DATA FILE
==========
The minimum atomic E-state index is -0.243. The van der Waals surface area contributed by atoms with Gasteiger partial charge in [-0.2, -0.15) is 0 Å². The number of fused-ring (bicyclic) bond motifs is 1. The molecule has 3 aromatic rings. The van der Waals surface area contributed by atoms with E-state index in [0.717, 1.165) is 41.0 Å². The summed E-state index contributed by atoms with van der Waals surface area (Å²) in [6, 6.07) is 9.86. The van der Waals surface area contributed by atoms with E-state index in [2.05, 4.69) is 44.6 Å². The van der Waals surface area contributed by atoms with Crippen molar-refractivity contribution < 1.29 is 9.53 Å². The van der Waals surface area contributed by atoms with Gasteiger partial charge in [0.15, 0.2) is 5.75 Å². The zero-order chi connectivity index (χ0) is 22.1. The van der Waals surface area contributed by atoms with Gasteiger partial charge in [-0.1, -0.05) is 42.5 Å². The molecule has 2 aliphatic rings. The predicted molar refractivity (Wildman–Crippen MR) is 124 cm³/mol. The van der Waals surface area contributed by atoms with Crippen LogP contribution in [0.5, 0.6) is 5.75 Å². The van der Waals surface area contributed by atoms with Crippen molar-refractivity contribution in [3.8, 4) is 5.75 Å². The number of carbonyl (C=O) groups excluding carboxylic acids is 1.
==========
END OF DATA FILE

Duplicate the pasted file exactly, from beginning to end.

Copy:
The minimum atomic E-state index is -0.243. The van der Waals surface area contributed by atoms with Gasteiger partial charge in [-0.2, -0.15) is 0 Å². The number of fused-ring (bicyclic) bond motifs is 1. The molecule has 3 aromatic rings. The van der Waals surface area contributed by atoms with E-state index in [0.717, 1.165) is 41.0 Å². The summed E-state index contributed by atoms with van der Waals surface area (Å²) in [6, 6.07) is 9.86. The van der Waals surface area contributed by atoms with E-state index in [2.05, 4.69) is 44.6 Å². The van der Waals surface area contributed by atoms with Crippen molar-refractivity contribution < 1.29 is 9.53 Å². The van der Waals surface area contributed by atoms with Gasteiger partial charge in [0.15, 0.2) is 5.75 Å². The zero-order chi connectivity index (χ0) is 22.1. The van der Waals surface area contributed by atoms with Gasteiger partial charge in [-0.1, -0.05) is 42.5 Å². The molecule has 2 aliphatic rings. The predicted molar refractivity (Wildman–Crippen MR) is 124 cm³/mol. The van der Waals surface area contributed by atoms with Crippen LogP contribution in [0.5, 0.6) is 5.75 Å². The van der Waals surface area contributed by atoms with Crippen molar-refractivity contribution in [3.8, 4) is 5.75 Å². The number of carbonyl (C=O) groups excluding carboxylic acids is 1.